What the president can (and cannot) do about deportations

People often imagine that presidents are all-powerful supermen who can do anything they want. But after spending three decades interviewing dozens of heads of state around the world, I have found that many of them share a common complaint: They actually wield little power.

Of course, there are exceptions. For a time, the Cuban dictator Fidel Castro got to decide who on the island lived and who died. And former Venezuelan President Hugo Chávez censored the press and controlled elections, all while giving his nation’s oil to other counties.

But these days, few tyrants remain in power in the Western Hemisphere, and democratic systems temper presidents’ ambitions. This not only limits any nefarious aspirations they may have but also inhibits their ability to, say, reduce crime or unemployment by issuing a sweeping decree. In democracies, making progress toward the greater good takes working with lawmakers and making a series of small decisions that contribute to larger goals.

This leads me to the case of President Barack Obama. I know for a fact that the president has truly tried to get Congress to pass comprehensive immigration reform in the U.S. But Republican lawmakers in the House of Representatives have blocked any such legislation and seem unwilling to do anything constructive to address the issue of the 11.7 million undocumented immigrants currently living here.

For years, Obama has patiently taken a diplomatic approach. He has exerted pressure. He has given speeches. Yet the Republican leadership hasn’t budged. This leaves him with two options: Keep things as they are – which is to say, terrible – or use his executive power to force a change.

Now, the president cannot simply grant American citizenship to anyone he likes without Congress’ approval. But he can keep millions of undocumented residents from being deported. The Obama administration is considering such an executive action, and a decision is expected within a few weeks.

At present, there are at least 4.5 million children who were born in the U.S. and have at least one undocumented parent, according to data from the Pew Research Center. Those parents should be protected from deportation. And government data has shown that about 500,000 Dreamers have benefited from the Deferred Action for Childhood Arrivals program, which was put in place in 2012. The parents of the Dreamers, as well as their siblings, should be protected (for what could be crueler than protecting one child but not his brother?). These children shouldn’t have to choose between keeping their families together and staying in the only country they’ve ever known.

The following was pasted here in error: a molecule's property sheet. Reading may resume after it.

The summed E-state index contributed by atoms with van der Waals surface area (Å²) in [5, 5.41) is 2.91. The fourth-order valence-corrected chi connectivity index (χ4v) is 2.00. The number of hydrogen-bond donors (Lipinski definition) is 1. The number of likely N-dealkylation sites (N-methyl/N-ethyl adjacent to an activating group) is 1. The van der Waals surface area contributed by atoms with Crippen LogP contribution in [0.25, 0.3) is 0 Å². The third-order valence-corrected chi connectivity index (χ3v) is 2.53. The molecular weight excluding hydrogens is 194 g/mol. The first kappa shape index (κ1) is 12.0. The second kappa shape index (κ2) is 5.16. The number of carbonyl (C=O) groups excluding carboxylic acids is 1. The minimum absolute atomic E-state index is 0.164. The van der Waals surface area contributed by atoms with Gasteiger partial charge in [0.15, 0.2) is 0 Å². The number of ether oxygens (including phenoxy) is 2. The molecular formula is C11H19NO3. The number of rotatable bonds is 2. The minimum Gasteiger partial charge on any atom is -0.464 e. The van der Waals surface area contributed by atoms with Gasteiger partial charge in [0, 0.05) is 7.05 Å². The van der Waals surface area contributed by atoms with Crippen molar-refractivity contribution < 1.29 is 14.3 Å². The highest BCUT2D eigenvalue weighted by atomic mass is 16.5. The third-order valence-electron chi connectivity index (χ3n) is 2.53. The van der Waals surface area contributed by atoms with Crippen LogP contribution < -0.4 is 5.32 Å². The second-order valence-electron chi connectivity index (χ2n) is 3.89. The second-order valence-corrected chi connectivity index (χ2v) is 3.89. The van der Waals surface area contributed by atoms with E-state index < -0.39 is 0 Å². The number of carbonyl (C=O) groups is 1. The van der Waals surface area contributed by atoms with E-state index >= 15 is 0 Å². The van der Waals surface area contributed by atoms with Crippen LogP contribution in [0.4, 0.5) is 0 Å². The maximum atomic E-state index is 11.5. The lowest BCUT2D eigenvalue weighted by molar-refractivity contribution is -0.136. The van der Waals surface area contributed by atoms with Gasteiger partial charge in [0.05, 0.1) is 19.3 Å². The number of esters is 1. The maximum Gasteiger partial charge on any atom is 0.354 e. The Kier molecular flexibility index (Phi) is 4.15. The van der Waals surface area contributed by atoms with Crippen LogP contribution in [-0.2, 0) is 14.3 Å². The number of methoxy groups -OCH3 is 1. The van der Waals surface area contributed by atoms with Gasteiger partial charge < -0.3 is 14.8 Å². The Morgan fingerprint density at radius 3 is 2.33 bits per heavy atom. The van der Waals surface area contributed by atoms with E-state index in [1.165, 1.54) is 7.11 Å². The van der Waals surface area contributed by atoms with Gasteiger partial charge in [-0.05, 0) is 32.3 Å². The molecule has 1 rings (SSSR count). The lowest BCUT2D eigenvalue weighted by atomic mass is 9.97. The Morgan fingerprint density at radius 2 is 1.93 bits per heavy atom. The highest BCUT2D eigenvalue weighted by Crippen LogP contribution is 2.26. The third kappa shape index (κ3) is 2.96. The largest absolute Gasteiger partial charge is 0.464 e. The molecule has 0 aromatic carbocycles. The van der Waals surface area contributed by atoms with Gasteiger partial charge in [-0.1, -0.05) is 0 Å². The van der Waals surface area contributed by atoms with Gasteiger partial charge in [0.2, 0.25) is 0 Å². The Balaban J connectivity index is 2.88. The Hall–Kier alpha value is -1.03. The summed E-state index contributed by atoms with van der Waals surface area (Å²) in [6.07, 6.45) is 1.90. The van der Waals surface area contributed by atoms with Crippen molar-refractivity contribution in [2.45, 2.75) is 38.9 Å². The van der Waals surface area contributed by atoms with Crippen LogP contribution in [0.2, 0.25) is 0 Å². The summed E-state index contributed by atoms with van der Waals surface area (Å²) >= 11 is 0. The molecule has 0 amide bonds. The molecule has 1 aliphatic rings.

Essentially, Obama has the power to protect at least 5 million people from deportation without Congress’ authorization. Of course, the protection might only be temporary; Obama’s successor would have the power to revoke it. But it would at least buy some time for Republicans to reconsider their wrongheaded stance on immigration. Sooner or later, they will realize that if they are to have any hope of winning the growing Hispanic vote in this country, they can’t afford to stymie immigration reform at every turn.

So, no, presidents are not all-powerful, and Obama is no exception. Many of his campaign promises about hope and change – including his pledge to bring an immigration bill to Congress during his first year in office – have gone unfulfilled. And he has broken up thousands of families by deporting almost 2 million people during his presidency. But now Obama is looking for other ways to help immigrants, and he’s considering acting alone. That’s certainly a welcome development.

The president’s political opponents will, of course, claim that he lacks the constitutional authority to extend such protections to undocumented immigrants. Some have even argued that an executive order is an abuse of power for which Obama should be removed from office altogether. And no doubt others will predict a new crisis at the border should Obama dare to take executive action. But what we need right now is for somebody, anybody, to be willing to do something.

And while presidents may have less power than we imagine, they have more power than the rest of us. So use it wisely, and with courage.

Jorge Ramos, an Emmy Award-winning journalist, is the host of Fusion’s new television news show, “America With Jorge Ramos,” and is a news anchor on the Univision Network. Originally from Mexico and now based in Florida, Ramos is the author of nine best-selling books, most recently, “A Country for All: An Immigrant Manifesto.”